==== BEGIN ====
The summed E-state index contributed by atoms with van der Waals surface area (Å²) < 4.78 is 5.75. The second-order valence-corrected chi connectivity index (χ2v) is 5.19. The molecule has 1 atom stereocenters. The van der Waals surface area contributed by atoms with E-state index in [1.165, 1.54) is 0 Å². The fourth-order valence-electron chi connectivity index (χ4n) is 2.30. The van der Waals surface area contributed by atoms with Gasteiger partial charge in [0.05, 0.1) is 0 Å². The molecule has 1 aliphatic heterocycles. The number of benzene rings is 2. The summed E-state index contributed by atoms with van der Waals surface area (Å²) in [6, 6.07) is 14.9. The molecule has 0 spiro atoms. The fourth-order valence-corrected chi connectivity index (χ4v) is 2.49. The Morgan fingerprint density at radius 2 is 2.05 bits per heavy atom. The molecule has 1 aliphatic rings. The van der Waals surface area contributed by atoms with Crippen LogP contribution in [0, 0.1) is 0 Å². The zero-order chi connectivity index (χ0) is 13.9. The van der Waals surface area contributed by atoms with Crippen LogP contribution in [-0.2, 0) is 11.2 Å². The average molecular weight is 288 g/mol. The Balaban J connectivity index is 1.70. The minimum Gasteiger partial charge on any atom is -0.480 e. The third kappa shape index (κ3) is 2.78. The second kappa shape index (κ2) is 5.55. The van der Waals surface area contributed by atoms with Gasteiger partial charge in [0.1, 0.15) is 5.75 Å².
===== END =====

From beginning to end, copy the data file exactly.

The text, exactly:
The summed E-state index contributed by atoms with van der Waals surface area (Å²) < 4.78 is 5.75. The second-order valence-corrected chi connectivity index (χ2v) is 5.19. The molecule has 1 atom stereocenters. The van der Waals surface area contributed by atoms with E-state index in [1.165, 1.54) is 0 Å². The fourth-order valence-electron chi connectivity index (χ4n) is 2.30. The van der Waals surface area contributed by atoms with Gasteiger partial charge in [0.05, 0.1) is 0 Å². The molecule has 1 aliphatic heterocycles. The number of benzene rings is 2. The summed E-state index contributed by atoms with van der Waals surface area (Å²) in [6, 6.07) is 14.9. The molecule has 0 spiro atoms. The fourth-order valence-corrected chi connectivity index (χ4v) is 2.49. The Morgan fingerprint density at radius 2 is 2.05 bits per heavy atom. The molecule has 1 aliphatic rings. The van der Waals surface area contributed by atoms with Crippen LogP contribution in [0, 0.1) is 0 Å². The zero-order chi connectivity index (χ0) is 13.9. The van der Waals surface area contributed by atoms with Crippen LogP contribution in [-0.2, 0) is 11.2 Å². The average molecular weight is 288 g/mol. The Balaban J connectivity index is 1.70. The minimum Gasteiger partial charge on any atom is -0.480 e. The third kappa shape index (κ3) is 2.78. The second kappa shape index (κ2) is 5.55. The van der Waals surface area contributed by atoms with Gasteiger partial charge in [0.1, 0.15) is 5.75 Å².